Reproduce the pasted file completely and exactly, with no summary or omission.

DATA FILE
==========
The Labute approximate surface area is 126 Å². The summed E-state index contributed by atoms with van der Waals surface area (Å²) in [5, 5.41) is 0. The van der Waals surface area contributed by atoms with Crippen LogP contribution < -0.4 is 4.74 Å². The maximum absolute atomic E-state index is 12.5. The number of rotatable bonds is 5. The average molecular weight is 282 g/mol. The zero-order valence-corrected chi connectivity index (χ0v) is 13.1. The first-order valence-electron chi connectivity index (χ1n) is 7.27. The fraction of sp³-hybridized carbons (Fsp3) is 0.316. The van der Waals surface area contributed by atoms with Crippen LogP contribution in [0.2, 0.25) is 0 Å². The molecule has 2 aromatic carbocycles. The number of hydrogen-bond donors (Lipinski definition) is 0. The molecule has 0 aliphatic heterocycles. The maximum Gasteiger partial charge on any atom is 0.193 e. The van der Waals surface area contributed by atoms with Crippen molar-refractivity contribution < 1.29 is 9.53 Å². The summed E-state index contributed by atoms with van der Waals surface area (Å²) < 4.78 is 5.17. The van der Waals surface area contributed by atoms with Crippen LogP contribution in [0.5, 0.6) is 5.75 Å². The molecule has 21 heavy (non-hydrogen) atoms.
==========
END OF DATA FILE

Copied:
The Labute approximate surface area is 126 Å². The summed E-state index contributed by atoms with van der Waals surface area (Å²) in [5, 5.41) is 0. The van der Waals surface area contributed by atoms with Crippen LogP contribution < -0.4 is 4.74 Å². The maximum absolute atomic E-state index is 12.5. The number of rotatable bonds is 5. The average molecular weight is 282 g/mol. The zero-order valence-corrected chi connectivity index (χ0v) is 13.1. The first-order valence-electron chi connectivity index (χ1n) is 7.27. The fraction of sp³-hybridized carbons (Fsp3) is 0.316. The van der Waals surface area contributed by atoms with Crippen LogP contribution in [0.2, 0.25) is 0 Å². The molecule has 2 aromatic carbocycles. The number of hydrogen-bond donors (Lipinski definition) is 0. The molecule has 0 aliphatic heterocycles. The maximum Gasteiger partial charge on any atom is 0.193 e. The van der Waals surface area contributed by atoms with Crippen molar-refractivity contribution < 1.29 is 9.53 Å². The summed E-state index contributed by atoms with van der Waals surface area (Å²) < 4.78 is 5.17. The van der Waals surface area contributed by atoms with Crippen LogP contribution in [0.5, 0.6) is 5.75 Å². The molecule has 21 heavy (non-hydrogen) atoms.